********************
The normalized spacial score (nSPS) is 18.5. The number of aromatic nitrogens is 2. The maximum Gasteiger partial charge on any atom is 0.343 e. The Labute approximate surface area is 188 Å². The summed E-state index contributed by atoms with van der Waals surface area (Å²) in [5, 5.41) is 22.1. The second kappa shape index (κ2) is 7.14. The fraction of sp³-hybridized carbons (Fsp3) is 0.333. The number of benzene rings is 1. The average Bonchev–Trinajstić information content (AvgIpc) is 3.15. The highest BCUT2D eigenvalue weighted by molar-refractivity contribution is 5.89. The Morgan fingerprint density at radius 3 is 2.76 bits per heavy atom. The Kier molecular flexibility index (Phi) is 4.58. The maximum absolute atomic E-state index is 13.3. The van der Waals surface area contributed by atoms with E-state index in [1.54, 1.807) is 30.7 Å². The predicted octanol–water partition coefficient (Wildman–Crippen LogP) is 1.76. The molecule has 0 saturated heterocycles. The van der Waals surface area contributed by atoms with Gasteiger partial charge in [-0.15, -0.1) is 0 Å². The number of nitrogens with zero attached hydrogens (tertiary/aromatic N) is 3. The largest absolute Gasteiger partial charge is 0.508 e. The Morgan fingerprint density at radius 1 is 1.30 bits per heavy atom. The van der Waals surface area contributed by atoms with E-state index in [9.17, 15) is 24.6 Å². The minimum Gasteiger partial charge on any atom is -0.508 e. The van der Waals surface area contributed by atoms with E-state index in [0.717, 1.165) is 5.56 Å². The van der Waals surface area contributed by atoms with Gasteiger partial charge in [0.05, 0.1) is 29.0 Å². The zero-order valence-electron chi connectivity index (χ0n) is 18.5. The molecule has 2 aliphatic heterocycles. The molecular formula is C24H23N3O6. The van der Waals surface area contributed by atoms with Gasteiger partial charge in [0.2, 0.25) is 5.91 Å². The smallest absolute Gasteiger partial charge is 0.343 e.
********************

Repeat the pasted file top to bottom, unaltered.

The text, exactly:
The normalized spacial score (nSPS) is 18.5. The number of aromatic nitrogens is 2. The maximum Gasteiger partial charge on any atom is 0.343 e. The Labute approximate surface area is 188 Å². The summed E-state index contributed by atoms with van der Waals surface area (Å²) in [5, 5.41) is 22.1. The second kappa shape index (κ2) is 7.14. The fraction of sp³-hybridized carbons (Fsp3) is 0.333. The number of benzene rings is 1. The average Bonchev–Trinajstić information content (AvgIpc) is 3.15. The highest BCUT2D eigenvalue weighted by molar-refractivity contribution is 5.89. The Morgan fingerprint density at radius 3 is 2.76 bits per heavy atom. The Kier molecular flexibility index (Phi) is 4.58. The maximum absolute atomic E-state index is 13.3. The van der Waals surface area contributed by atoms with E-state index in [1.54, 1.807) is 30.7 Å². The predicted octanol–water partition coefficient (Wildman–Crippen LogP) is 1.76. The molecule has 0 saturated heterocycles. The van der Waals surface area contributed by atoms with Gasteiger partial charge in [-0.15, -0.1) is 0 Å². The number of nitrogens with zero attached hydrogens (tertiary/aromatic N) is 3. The largest absolute Gasteiger partial charge is 0.508 e. The Morgan fingerprint density at radius 1 is 1.30 bits per heavy atom. The van der Waals surface area contributed by atoms with E-state index in [9.17, 15) is 24.6 Å². The minimum Gasteiger partial charge on any atom is -0.508 e. The van der Waals surface area contributed by atoms with E-state index in [0.717, 1.165) is 5.56 Å². The van der Waals surface area contributed by atoms with Gasteiger partial charge in [0.05, 0.1) is 29.0 Å². The zero-order valence-electron chi connectivity index (χ0n) is 18.5. The molecule has 2 aliphatic heterocycles. The molecular formula is C24H23N3O6. The van der Waals surface area contributed by atoms with Gasteiger partial charge in [0.2, 0.25) is 5.91 Å². The smallest absolute Gasteiger partial charge is 0.343 e.